I know full well that this will lead to at least two ballot initiatives in the near future, and I'm dreading having to go down that road again.

But since we have to go down that road again, at least the pro-marriage side appears to be better-organized now than it was during the prop 8 campaign.

If I were legally married to the OH, I would talk to him about getting a divorce in response to the court's decision. But we never did tell the government.

(However, an unmarried opposite-sex couple has more privilege than an unmarried same-sex couple, because people presume we're married unless we explicitly tell them otherwise.)

Incidentally, because it seems important to be out these days: I'm bisexual and polyamorous.
firecat: red panda looking happy (Default)
Awesome summary of what one white person has learned in conversations about race.

http://synecdochic.dreamwidth.org/313918.html

Lazy IBARW

9 Aug 2008 10:55 am
firecat: blue bubble background with text "white privilege: you're soaking in it" (white privilege)
Thanks to [livejournal.com profile] sparkymonster and [livejournal.com profile] altfriday5 for providing me with fodder for Blog Against Racism week.

1. List 5 things which are basic common knowledge in your culture, which people outside are unfamiliar with. This is not about obscurity, but something everyday to you, that others go "bzuh?" at.
Hm. First I would have to know what my culture is. I was raised in Michigan as a WASP, which means that a lot of my culture of origin is pretty mainstream and people in other cultures, at least in the US, are expected to know about it. In order to get to things that others go "bzuh" about, I need to talk about subcultures that I now belong to - queer, poly, fat activist, SF fandom, geek.
--Queer: Most queer people I know are conversant with the terms "butch" and "femme," although there's certainly little agreement what the terms mean. Many folks who don't know much about the queer community don't understand those terms.
--Poly: The concept of polyamory is not really known in the mainstream. The part of it that mainstream people seem to have the hardest time with is the part where people actually know about each other's other partners, rather than the multiple relationships being kept hidden.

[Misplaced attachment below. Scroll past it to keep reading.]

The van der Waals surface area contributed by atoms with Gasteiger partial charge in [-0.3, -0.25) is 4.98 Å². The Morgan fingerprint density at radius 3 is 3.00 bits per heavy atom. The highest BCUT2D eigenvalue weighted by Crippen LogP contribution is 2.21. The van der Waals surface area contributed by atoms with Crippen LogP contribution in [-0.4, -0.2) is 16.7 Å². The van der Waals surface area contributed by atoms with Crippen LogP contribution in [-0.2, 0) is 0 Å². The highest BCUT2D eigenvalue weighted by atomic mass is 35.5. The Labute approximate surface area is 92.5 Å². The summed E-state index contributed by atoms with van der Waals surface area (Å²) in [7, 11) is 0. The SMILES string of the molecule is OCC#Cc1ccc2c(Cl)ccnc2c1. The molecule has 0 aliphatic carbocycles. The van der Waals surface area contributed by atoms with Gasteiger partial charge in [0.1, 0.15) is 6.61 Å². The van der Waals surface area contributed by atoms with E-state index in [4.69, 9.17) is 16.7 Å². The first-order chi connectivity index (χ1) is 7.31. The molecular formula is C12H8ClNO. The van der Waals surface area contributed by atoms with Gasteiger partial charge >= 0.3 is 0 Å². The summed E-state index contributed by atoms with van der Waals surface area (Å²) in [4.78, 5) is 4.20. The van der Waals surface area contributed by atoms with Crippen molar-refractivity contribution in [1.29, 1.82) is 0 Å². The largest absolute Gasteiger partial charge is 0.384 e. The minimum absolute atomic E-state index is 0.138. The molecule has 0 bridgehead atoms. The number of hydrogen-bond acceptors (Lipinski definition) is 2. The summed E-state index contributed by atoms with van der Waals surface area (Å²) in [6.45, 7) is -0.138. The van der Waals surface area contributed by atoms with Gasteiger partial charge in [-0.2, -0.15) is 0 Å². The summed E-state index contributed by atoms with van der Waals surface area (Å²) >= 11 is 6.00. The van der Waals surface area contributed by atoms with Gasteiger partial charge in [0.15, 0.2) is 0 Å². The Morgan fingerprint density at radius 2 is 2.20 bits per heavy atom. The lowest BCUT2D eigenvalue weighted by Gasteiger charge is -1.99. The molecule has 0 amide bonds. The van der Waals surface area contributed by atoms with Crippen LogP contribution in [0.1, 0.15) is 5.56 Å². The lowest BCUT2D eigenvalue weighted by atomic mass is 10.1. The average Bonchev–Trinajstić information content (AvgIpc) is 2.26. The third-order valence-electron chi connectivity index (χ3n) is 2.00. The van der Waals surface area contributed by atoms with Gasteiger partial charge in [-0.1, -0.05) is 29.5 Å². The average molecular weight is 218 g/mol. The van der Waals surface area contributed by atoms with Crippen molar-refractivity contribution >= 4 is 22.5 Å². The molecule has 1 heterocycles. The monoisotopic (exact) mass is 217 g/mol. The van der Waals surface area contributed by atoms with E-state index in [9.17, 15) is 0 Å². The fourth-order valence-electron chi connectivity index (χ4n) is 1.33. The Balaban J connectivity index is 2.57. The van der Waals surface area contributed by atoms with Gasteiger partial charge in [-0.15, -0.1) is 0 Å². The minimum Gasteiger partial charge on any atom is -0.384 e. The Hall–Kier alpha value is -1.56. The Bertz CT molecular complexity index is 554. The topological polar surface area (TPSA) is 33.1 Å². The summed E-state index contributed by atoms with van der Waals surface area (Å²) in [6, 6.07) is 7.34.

--Fat activist: We call ourselves fat because it is descriptive and we consider the terms overweight and obese to be offensive or misleading. People outside this subculture are confused because they think "fat" is offensive and the other terms are "kinder."
--SF fandom: In this subculture, it is considered polite and appropriate in conversation to correct another person's mistake. In mainstream culture, a lot of people consider it rude to do this.
--Geek: Glasses are considered sexy. (Kind of a lame example. I'm finding it hard to come up with a better one.)

2. What was the last book you read that was written by a person who is a different race than you? Do you seek out books written by people of other races? Why? Why not?
I recently listened to the audiobook Shadow of the Wind by Carlos Ruiz Zafon. A few months ago I read Dark Reflections by Samuel R Delaney. I mostly read books by white people, but I do sometimes seek out SF&F by people of color. If they are writing about their culture, I want to learn about it. And regardless of whether they are writing about their culture, I want more authors of color to be published. Some publishers are reluctant to publish works by authors of color or who belong to (US) minority cultures, because they assume that white people won't want to read such works. There's a tendency for mainstream culture to pigeonhole such writers and assume that they will only write about how they are different and that their works will only appeal to other people like them. The former is not true, and it would be nice if the latter were not true either.